While relying on attribution analysis for actionable insight into future portfolio performance is questionable at best, this is not to say that there is zero value in doing it. There is an indubitable truth in certain factors having enduring correlations with each other - e.g. Equities might have an inverse correlation with Fixed Income, while credit impulse tends to have a positive correlation with GDP. This is the heart of attribution analysis - identifying what factors have correlations with one another, and then aggregating the respective factors to achieve a target portfolio with the desired ex-ante portfolio characteristics.
Allow me provide an oversimplified example. Suppose you were worried about the impact of future interest rate trajectory on your portfolio - and wanted to neutralize interest rate risk as a portfolio objective. An easy way to neutralize interest rate risk would be to buy variable fixed income instruments - so that whichever way policy rates move, the interest rate of your variable fixed income securities would also follow, thus negating interest rate risk no matter which way policy rates swing (again, this is oversimplified).
Another more complicated way of neutralizing interest rate risk - without involving the tradeoffs in allocating portfolio capital towards variable fixed income securities - would be to pair Financial sector stocks with Real Estate stocks (once again, this is a gross oversimplification). As companies in the Financial sector tend to experience wider lending spreads when interest rates rise, their share prices would tend to outperform as the latter rises. Conversely, as many consumers of real estate products tend to rely on bank financing for their purchases, higher interest rates tend to dampen demand for real estate products and thus reduce activity in the Real Estate sector - resulting in the share prices of these companies underperforming as interest rates rise. As such, we might be able to say that the Financial sector has an inverse correlation with the Real Estate sector - purely in the context of interest rates.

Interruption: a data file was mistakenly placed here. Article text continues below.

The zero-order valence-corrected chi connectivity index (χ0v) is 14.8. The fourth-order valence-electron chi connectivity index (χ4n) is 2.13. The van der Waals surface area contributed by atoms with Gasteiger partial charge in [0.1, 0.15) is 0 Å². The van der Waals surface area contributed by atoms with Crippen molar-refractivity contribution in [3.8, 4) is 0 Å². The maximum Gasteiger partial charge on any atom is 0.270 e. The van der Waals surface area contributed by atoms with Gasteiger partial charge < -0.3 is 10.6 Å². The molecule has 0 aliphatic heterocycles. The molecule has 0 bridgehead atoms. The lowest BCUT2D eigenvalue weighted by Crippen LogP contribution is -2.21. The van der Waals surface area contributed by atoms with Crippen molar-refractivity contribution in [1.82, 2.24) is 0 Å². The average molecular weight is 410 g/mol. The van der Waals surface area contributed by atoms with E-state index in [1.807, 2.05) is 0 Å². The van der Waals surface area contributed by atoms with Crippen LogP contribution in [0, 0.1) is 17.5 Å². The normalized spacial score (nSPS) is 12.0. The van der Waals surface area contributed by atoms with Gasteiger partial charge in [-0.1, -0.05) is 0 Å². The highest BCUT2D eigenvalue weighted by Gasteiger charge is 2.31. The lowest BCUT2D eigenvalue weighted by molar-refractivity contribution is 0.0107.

Thus, if we wanted to neutralize interest rate risk at the aggregate portfolio level (in this oversimplified scenario), we could in theory allocate portfolio capital evenly between the Financial sector and the Real Estate sector - resulting in the aggregate portfolio experiencing a neutral impact to interest rates, regardless of which way they turn. Subsequently, we could also have confidence that interest rates would have zero attribution to our portfolio’s performance going forward, as long as it remained evenly allocated between these two sectors - which might have utility towards reducing portfolio volatility in these highly uncertain times with respect to policy rates.
Similarly, we can also do the same for all relevant portfolio ‘factors’ in order to achieve a targeted ex-ante portfolio exposure. Let’s say that the index which your portfolio is benchmarked against is the MSCI World Index. You could in theory perform an attribution analysis on the MSCI World Index to figure out what the factor composition of the MSCI World Index was - and then construct a portfolio with a similar factor exposure. In the same way that allocating your portfolio evenly between the Financial and Real Estate sectors in the example above neutralized interest rate risk, attempting to mimic the factor exposure of the MSCI World Index could in theory allow us to minimize portfolio volatility relative to the benchmark index (i.e. attain a portfolio beta of 1.0).